Securities and Exchange Commission Chairman Jay Clayton will go to Capitol Hill next week to ask lawmakers for a funding level that could make it more difficult for the agency to increase its examination of investment advisers.
Mr. Clayton is scheduled to testify on June 27 before a Senate Appropriations subcommittee, where he will testify on the agency's $1.6 billion budget request for fiscal 2018, which begins in October. That level of funding is essentially the same as the current fiscal 2017 budget.
The agency would reduce funding for the Office of Compliance Inspections and Examinations to about $341 million, a decrease from the current $346 million. The SEC budget projects 1,044 full-time OCIE employees, down from 1,069 in fiscal 2017. The agency has implemented a hiring freeze.
The SEC has been under pressure to boost its examination rate for advisers. Last October, the SEC increased the number of investment-adviser examiners by approximately 20%, in part by shifting examiners from the broker-dealer to investment-adviser side of OCIE and moving more broker exams to the Financial Industry Regulatory Authority Inc., the brokerage industry's self-regulator.
For fiscal 2017, the SEC estimates it will examine 13% of the approximately 12,000 investment advisers registered with the agency. It also estimates a 13% rate for fiscal 2018. In fiscal 2016, the rate was 11%.
Duane Thompson, senior policy analyst for Fi360, a fiduciary training and accreditation firm, said the SEC could be hitting a ceiling, given its budget request.
"It's going to make it extremely difficult to increase its current examination cycle for investment advisers," Mr. Thompson said. "I just don't see the needle moving much next year."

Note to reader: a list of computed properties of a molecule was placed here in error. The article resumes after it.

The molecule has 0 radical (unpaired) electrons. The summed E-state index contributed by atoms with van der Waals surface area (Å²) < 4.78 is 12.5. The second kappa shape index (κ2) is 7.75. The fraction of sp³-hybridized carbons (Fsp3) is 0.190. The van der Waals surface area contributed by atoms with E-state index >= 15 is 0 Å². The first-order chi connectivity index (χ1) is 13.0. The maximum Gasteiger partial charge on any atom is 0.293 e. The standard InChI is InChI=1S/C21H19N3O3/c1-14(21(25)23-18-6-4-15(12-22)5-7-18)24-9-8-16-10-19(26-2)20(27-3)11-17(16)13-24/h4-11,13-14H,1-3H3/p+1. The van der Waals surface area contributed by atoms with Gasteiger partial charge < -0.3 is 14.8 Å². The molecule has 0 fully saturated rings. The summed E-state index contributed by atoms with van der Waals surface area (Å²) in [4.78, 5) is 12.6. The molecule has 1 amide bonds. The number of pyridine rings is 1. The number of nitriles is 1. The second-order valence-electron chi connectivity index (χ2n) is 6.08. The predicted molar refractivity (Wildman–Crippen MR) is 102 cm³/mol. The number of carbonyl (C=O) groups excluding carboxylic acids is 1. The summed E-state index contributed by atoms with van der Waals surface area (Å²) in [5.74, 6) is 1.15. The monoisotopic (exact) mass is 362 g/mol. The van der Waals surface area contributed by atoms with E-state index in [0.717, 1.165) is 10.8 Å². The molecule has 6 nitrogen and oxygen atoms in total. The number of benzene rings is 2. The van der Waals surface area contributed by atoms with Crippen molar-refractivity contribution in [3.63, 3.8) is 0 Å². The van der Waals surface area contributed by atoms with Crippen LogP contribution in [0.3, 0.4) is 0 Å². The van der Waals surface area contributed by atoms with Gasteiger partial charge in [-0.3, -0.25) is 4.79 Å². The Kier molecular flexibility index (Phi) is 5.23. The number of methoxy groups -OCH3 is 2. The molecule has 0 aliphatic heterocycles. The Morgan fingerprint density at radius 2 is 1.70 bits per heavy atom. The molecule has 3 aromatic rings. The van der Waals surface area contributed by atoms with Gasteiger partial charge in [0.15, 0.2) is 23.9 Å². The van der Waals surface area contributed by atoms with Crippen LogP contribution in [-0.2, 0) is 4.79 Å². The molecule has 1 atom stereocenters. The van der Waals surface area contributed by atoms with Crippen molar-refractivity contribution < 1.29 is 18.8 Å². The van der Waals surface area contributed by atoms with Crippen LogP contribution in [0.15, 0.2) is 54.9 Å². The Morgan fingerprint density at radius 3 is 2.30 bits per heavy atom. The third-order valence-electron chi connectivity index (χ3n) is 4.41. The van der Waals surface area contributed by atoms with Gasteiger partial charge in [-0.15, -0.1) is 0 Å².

But a person familar with the SEC budget request, who asked not to be identified, pointed to the agency's estimate that it will increase investment advisers examinations to 1,850 in fiscal 2018 from the estimated 1,750 for fiscal 2017. The actual number of exams was 1,447 in fiscal 2016.
"Exams will go up, and we believe we will be able to vigorously pursue our mission across all our programs," the person said.
Earlier this year, the acting OCIE director, Peter Driscoll, said adviser exams were up 28% over the previous year. SEC Commissioner Michael Piwowar said increased SEC exam efficiency was obviating the need for a rule that would allow the SEC to tap private-sector examiners to boost its coverage rate.
Amy Lynch, president of FrontLine Compliance, said the SEC has the staff and technology it needs to expand its coverage of advisers.
"They're trying to do more with less," Ms. Lynch said. "They're being smarter about how they target firms for examinations."
But the flat SEC budget proposed by the Trump administration is a sharp contrast from the preliminary fiscal 2018 increase of $445 million sought by the Obama administration. In November testimony on Capitol Hill, former SEC Chairwoman Mary Jo White said increasing adviser exams was a top priority.
"The SEC under Republican administrations tends to ask for a lot less during the appropriations process than the SEC under Democratic administrations," Mr. Thompson said.